A fundamental role of the state is to provide security and order, and the police are the consummate street-level bureaucrat serving to provide these functions, but their success fundamentally relies on earning the trust and cooperation from citizens. We explore how positive relationships between citizens and the police are built. We examine existing work on community relationships and the police in the United States and, especially, across developing countries; in both contexts, we look at traditional policing and crime as well as nontraditional enforcement on countering insurgency and enforcing quarantines. We propose to reanalyze studies across context to see what they suggest in aggregate; to explore short case studies on moments of change in policing structures to understand variation in citizens’ trust and cooperation with the police from developing countries; and, finally, to generate new collaborative work where existing literature has left gaps in our understanding of these dynamics.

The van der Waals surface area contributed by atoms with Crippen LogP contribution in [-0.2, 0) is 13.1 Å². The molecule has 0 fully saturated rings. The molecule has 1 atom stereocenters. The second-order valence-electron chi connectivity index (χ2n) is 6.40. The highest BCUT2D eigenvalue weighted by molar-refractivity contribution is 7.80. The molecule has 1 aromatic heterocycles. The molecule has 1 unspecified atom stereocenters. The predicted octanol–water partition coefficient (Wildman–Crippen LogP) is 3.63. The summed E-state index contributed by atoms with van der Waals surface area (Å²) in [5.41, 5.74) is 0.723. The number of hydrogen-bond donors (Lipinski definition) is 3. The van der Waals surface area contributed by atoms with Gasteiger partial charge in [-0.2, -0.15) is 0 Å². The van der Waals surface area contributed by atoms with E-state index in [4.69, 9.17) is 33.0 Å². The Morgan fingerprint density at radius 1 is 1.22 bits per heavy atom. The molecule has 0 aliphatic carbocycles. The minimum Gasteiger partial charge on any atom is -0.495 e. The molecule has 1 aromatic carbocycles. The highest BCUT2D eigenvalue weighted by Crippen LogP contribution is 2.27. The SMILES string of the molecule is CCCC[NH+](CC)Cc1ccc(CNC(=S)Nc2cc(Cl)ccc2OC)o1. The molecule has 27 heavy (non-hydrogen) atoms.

Photo by Felix Koutchinski on Unsplash